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Are your students behind on their Tap Technique?

Published on November 12th 2020 by Hillary-Marie

What to do with students who are behind on their technique? 

It can be tricky when you have a student who is behind on their technique.

You give them corrections, you give them breakdown videos, you give them a tap journal, you encourage them to take private lessons, but they don't really go for it...

Instead, they just fall further behind...

And then they decide Tap class is too hard and they QUIT...

It's just gut-wrenching!

Ever have this happen to you? 

This question comes up frequently during our members-only iTap Chats, so today, I'm sharing with you my Tips and Tricks on how to help students who are behind on their technique. I've used this approach with at least 100 students over seasons past, and it's worked miracles for their technique and has also helped push forward, support, and grow our Tap program.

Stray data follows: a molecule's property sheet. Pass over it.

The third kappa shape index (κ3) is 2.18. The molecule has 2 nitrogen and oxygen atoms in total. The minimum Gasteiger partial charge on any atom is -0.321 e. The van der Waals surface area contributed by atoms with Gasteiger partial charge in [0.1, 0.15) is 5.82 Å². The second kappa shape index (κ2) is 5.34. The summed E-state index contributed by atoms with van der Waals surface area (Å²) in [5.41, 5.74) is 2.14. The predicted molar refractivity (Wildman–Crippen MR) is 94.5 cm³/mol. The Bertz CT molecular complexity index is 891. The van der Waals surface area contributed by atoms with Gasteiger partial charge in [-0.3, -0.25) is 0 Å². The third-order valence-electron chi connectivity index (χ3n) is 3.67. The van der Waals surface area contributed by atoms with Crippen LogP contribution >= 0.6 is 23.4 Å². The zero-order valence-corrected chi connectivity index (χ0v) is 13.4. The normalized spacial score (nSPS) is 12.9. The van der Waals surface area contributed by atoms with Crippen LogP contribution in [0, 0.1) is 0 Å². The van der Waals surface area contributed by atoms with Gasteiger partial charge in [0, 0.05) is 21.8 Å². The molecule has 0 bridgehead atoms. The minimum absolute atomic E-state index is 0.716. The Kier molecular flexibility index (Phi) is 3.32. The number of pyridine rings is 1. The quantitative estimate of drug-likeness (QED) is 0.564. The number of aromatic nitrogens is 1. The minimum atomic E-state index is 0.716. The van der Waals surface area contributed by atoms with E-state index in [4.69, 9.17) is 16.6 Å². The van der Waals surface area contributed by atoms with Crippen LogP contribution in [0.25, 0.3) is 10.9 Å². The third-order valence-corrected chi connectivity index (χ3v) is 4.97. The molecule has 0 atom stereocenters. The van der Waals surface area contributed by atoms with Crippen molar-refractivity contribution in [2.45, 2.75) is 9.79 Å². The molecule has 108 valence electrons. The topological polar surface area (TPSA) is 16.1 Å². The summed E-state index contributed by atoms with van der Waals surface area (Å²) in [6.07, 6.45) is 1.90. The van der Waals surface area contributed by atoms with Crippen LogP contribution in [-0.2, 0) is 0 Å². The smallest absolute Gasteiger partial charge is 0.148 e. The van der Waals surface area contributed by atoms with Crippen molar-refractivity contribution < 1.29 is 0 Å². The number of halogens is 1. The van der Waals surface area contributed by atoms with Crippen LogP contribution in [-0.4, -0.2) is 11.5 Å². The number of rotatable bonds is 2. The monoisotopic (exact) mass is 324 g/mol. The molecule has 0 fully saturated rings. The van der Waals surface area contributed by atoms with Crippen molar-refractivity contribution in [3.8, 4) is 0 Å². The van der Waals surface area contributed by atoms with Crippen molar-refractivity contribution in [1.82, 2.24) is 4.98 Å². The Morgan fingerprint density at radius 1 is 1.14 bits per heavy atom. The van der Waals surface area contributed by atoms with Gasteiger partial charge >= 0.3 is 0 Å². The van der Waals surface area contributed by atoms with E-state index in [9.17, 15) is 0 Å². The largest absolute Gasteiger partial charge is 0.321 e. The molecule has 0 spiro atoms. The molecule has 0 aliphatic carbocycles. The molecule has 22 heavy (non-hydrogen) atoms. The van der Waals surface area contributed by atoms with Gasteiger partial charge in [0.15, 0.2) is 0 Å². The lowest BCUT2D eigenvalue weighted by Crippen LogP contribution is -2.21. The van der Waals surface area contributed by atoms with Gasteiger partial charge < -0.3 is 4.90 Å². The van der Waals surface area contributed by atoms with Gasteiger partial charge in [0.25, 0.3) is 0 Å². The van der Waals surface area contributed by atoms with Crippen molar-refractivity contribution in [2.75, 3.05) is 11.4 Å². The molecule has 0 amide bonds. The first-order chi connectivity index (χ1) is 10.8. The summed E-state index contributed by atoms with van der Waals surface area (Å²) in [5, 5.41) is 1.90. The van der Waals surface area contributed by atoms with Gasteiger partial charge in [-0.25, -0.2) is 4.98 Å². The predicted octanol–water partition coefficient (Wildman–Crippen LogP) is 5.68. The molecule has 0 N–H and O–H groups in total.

Let’s go hypothetical here and say you have a student in Tap III, who’s really on the struggle bus. This is what I recommend: I don’t invite them to drop down to level II, because that doesn’t feel good for them. It’s likely that they’ll feel demoted, and discouraged, and they’ll just drop out of tap class. 

Instead, I tell them they need to take both level II and III at the same time for 2 months. I tell them that the goal is to fill in the gaps of their missing technique and that if they can focus hard on that over these 2 months, they’ll feel much more comfortable and confident in Tap III. I always put an end date on it, and then when you reach that end date,  I ask them how they feel. 

They always have one of two responses, they either make the decision on their own to continue to do both for a couple more months (or possibly the entire season), or they say that they feel ready to move on and drop from the lower level class and continue in the higher level class. 

This works like a charm, each and every single time. 

Why? 

Because you’re giving them the opportunity to fight for it, to level up, and you’re giving them the tools they need to do it, and you’re getting them to make the decision with you, and that’s the most important thing, that they make this decision WITH you. 

And I mean it when I tell you that I’ve done with at least 100 students over the years, and they changed from dancers in the back row struggling, frustrated and behind on their technique, to long-term dedicated, tap dance monsters, who often become tap teachers. 

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